Patent Protection of Web Sites and Software

Depending on how it is claimed, aspects or specific sections of a web site or of computer software may be eligible for patenting as a process (a sequence of steps) patent; they may also be contained in a machine as it executes on a computer; and may be an article of manufacture, when the software is contained on floppy disks, CD-ROM, DVD, system memory, etc.

The invention must be useful, novel, and unobvious. Useful means that the invention must actually have some utility. Thus just an idea without a practical application will not qualify. Indeed, it is the implementation which is patentable, not the idea itself.

Novel means that it cannot have been previously known. An application will be rejected if each and every element in the claim can be found in a single prior art reference. Unobvious means that it must be sufficiently different from similar inventions. An application will be rejected if the invention claimed in the patent is considered obvious “to a person having ordinary skill in the art” as described in article.

In addition there must be adequate disclosure. Unlike copyright protection, patent protection requires registration with the US Patent and Trademark office.

The following are specifically excluded from protection under patent law: ideas, laws of nature, scientific principals, mental steps, mathematical algorithms, and printed matter. Deciding under which conditions an invention is proper subject matter and is therefore patentable or is not proper subject matter and is not patentable can be very difficult.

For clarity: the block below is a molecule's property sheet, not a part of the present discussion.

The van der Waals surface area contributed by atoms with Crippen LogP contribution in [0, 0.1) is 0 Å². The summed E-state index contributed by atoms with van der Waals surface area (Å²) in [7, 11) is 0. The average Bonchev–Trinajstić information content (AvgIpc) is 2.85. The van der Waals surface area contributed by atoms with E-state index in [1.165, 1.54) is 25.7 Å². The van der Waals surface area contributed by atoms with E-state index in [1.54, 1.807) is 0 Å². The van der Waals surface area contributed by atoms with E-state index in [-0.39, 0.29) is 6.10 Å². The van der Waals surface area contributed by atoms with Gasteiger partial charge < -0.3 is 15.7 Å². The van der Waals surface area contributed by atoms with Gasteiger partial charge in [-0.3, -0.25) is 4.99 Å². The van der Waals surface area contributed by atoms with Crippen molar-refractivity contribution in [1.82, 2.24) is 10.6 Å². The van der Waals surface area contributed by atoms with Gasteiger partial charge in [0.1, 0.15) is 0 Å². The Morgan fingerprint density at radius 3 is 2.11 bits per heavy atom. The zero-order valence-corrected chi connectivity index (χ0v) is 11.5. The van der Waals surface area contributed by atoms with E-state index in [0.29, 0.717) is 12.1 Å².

For example, one of the complexities dealt with is as follows: If the software embodies an idea, a law of nature or a mathematical formula, the patent application is rejected when there is an attempt to foreclose the general use of the idea, the law of nature or the formula. If the software containing the idea, law or formula is instead applied to a particular machine, it may be acceptable for patenting. In this area and others it is sometimes difficult to draw the line between concepts.

In addition one must consider other issues. Processing a patent application is time consuming and can be costly. The protection obtained may protect the method claimed, but not other methods for accomplishing the same purpose. However, the possession of a patent could deter others from developing inventions which have the possibility of infringing.

Some companies obtain significant revenue from licensing patent rights. A patent can prevent others from exploiting their own, independently created, invention, if it infringes on your patent. Each invention must be considered on its own unique facts. You can read much more about patenting process and all the latest news from

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